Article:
Glimpses of the Garden

We have had little opportunity to work in the garden for a week or two now, though a few more spring bulbs have been plunged beneath the cold sticky clay in snatched moments.

Birch leaves in November

Busy weekends and quickening light mean that days can pass at the minute with barely more than a glimpse of the garden, but the plants seem so far unharmed by the first frosts, gently subsiding into winter’s reaching grasp. The silver birch continues to hold on to some of its leaves, which gleam green and gold against the deep blue sky when the sun shines.

Silver birch in early November sunshine

While most of our young acers lost their leaves quickly and quietly some weeks ago, Acer palmatum ‘Butterfly’ holds tight to its small delicately-cut leaves, which are a rich shade of ruby.

Red foliage of Acer palmatum 'Butterfly' in November

Clumps of Stipa tenuissima still dance in the cool November sun, a pleasing froth softly whispering at the front of the border.

Stipa tenuissima in November sun

Stipa tenuissima seedheads in November sun

In the unheated greenhouse, sowings of winter salads are slowly emerging; pots of young and tender plants are huddled together for warmth, and the peppers continue to bear fruit.

Unknown chilli pepper

On a plant that was somehow left unlabelled, I assumed that the first orange fruit was likely to be a sweet pepper as it was similar in size to the still green fruit nearby on a labelled sweet pepper plant – and substantially larger than the Habanero chillies, which have also begun to turn colour.

Unknown chilli and tiny Habanero chilli

However, I cut a tiny sliver of its flesh when preparing our salad and put it to my lips, which were promptly set blazing, so it’s definitely another hot chilli.  I’m not sure which variety, as I only remember sowing Habanero chilli and sweet peppers in the spring – but it was a difficult time for us so anything is possible.

I am determined to make better (any!) notes next year.

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17 thoughts on “Glimpses of the Garden

    • Thanks, we bought it several years ago at a Malvern show and it was soon dug up again and shunted around in a pot for a few years, but it seems to have settled in well.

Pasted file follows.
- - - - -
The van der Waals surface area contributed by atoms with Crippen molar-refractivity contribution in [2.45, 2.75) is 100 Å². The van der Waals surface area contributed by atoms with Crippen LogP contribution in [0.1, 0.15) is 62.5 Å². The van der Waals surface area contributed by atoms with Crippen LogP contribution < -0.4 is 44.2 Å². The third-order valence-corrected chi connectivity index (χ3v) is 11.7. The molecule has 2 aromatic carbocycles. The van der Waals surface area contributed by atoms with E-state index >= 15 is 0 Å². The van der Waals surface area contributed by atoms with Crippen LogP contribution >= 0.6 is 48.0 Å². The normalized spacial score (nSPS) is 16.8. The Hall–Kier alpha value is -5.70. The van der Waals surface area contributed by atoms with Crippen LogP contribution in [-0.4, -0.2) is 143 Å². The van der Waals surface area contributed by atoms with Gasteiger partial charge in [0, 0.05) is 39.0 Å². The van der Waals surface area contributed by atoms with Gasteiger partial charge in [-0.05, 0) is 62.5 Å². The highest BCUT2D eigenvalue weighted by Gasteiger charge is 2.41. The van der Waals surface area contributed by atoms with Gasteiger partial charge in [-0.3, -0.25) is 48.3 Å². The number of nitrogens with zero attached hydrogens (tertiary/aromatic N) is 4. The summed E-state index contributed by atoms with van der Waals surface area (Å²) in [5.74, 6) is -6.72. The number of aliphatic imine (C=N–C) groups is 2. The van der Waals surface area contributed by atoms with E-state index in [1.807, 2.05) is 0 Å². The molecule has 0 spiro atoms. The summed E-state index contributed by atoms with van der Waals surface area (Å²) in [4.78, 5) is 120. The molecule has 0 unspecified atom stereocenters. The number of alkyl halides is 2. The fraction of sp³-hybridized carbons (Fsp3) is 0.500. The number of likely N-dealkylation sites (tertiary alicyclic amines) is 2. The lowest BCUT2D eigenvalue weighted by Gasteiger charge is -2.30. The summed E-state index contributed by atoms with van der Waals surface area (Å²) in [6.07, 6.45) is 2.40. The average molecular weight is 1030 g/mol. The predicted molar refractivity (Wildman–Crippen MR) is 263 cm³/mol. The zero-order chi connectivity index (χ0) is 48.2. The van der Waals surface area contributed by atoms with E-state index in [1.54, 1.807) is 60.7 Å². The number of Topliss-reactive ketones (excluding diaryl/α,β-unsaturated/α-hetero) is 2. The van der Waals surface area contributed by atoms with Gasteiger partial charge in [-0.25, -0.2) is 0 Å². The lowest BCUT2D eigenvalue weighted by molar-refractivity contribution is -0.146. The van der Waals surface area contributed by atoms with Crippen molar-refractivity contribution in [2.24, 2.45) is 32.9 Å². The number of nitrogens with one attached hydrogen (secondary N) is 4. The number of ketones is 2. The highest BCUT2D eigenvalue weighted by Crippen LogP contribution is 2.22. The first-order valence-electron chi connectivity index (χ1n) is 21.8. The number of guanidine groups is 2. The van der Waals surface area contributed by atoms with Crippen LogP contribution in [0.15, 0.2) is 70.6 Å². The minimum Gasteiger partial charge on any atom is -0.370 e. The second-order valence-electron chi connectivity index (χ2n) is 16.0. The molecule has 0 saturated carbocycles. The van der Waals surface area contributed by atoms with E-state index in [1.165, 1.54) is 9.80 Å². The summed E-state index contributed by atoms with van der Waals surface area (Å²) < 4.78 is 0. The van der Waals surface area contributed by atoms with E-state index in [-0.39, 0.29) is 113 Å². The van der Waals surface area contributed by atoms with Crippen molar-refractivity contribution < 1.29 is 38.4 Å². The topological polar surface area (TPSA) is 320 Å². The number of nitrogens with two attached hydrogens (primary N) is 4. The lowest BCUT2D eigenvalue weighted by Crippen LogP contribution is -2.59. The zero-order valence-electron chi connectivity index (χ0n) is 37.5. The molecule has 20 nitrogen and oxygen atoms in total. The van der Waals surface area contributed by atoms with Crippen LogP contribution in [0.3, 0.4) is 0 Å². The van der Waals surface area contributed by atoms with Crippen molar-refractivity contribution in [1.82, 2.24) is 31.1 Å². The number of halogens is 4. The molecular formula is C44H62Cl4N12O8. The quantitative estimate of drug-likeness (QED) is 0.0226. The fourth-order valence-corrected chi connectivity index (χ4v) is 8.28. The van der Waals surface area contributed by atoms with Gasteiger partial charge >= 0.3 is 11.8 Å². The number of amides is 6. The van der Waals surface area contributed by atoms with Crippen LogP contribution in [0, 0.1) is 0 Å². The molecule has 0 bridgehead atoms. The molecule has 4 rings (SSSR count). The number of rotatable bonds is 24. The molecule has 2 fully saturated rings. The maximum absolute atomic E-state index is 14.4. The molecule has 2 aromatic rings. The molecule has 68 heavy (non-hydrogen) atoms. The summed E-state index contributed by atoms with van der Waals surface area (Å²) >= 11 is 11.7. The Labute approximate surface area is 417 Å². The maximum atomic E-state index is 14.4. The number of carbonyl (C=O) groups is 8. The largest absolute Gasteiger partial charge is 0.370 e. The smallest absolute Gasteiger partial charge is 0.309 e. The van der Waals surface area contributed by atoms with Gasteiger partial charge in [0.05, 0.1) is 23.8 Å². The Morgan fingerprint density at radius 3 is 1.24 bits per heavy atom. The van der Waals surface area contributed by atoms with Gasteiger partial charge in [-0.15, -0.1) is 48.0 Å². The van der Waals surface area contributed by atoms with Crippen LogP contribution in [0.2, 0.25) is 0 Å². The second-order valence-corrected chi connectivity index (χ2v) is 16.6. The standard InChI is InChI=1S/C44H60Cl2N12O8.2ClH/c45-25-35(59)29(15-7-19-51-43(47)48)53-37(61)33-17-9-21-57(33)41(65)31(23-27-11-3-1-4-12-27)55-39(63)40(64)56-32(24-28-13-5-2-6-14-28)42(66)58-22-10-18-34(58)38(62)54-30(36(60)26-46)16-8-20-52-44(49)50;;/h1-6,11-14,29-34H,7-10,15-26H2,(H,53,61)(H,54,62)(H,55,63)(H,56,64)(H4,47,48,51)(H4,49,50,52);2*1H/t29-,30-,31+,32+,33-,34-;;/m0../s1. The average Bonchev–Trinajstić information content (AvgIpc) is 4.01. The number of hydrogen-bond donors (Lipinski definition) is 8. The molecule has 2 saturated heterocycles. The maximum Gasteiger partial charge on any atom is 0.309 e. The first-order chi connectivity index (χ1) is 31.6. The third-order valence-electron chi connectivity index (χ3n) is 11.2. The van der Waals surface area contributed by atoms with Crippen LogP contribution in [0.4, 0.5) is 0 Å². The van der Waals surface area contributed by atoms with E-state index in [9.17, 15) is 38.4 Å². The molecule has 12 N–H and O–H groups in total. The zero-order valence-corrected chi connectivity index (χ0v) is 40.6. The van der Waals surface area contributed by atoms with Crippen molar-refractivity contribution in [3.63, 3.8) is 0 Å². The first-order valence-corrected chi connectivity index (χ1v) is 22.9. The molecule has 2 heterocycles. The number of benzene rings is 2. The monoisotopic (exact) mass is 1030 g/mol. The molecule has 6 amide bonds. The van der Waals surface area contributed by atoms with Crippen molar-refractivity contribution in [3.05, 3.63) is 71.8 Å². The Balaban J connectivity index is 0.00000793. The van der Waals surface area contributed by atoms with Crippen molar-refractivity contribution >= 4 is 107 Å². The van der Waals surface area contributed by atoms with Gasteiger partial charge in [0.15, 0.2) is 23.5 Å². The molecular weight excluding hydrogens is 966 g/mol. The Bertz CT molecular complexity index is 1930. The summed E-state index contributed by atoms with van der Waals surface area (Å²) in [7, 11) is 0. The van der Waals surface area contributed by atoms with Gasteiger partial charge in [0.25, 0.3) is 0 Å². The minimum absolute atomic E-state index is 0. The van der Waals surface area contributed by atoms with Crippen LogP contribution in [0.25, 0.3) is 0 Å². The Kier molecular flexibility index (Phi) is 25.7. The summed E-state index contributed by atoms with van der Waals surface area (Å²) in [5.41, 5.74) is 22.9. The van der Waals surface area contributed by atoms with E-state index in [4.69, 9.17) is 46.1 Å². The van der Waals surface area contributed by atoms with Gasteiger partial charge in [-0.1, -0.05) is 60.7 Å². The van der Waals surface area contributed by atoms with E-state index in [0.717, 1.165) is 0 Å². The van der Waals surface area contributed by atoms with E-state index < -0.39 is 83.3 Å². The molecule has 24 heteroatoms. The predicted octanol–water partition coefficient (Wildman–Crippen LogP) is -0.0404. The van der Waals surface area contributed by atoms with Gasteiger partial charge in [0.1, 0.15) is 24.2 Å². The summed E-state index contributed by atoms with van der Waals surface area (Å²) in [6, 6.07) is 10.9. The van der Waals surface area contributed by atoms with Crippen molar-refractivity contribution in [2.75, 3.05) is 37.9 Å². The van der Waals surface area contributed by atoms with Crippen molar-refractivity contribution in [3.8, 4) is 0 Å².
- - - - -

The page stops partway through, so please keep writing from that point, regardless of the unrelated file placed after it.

1. You are so right about the glimpses – at this time of year it is often hard to have the daylight once other things are seen to, and it just takes a few busy days for the garden to be compeltely overlooked, so even the occasional glimpse becomes very welcome. Good luck experimenting with the chillies – I was given some seeds this year but I felt itchy just holding the packets and decided not to risk sowing them as I have had some unpleasant experiences with chillies!

  2. For me at this time there is much less that has to be done in the garden, so things are more relaxed. I have more time to read and plan. I also find keeping records of varieties a challenge, I am generally not an organized person when it comes to things. like that.

    • It’s good to have a chance to ponder and relax, and leave the garden to its own gentle devices, at this time of year. I am full of good intentions of keeping better garden records, but so far they still elude me…

  3. They may only be glimpses but they are certainly very pleasurable! The blue sky behind the birch looks more like an Italian sky than Welsh! Christina

    • Thanks Christina, I’m still getting lots of pleasure from the garden even if mostly from such fleeting glimpses. We have had some lovely blue skies (and some not so lovely hailstorms, to keep us on our toes).

    • Thanks Kate, the garden still makes me smile.
      I’m not sure what to do with the chillis yet, my husband accused me of trying to poison him when I threw the entirety of the first green Habanero in to a cauliflower side dish 🙂 Will have to be a bit more restrained with these!

  4. I think the sight of yellowed birch leaves against clear blue autumn sky is one of the most beautiful things about Autumn. I’m glad you shared your glimpse, because I am missing my birches right now! Just as well you tested that “pepper” before adding it to your salad, could have been an “interesting” experience.

    • Our birch leaves were slow turning yellow this year, but suddenly turned and fell in the past week.
      Yes, would have been very interesting salads indeed! I’m still using up that chilli at the minute, cooking very small quantities at a time: it has some serious punch.

  5. I love the sun on your birch, the acer and grass look nice too, I try but don’t always note things down but I do keep all lables which helps remind me, Frances

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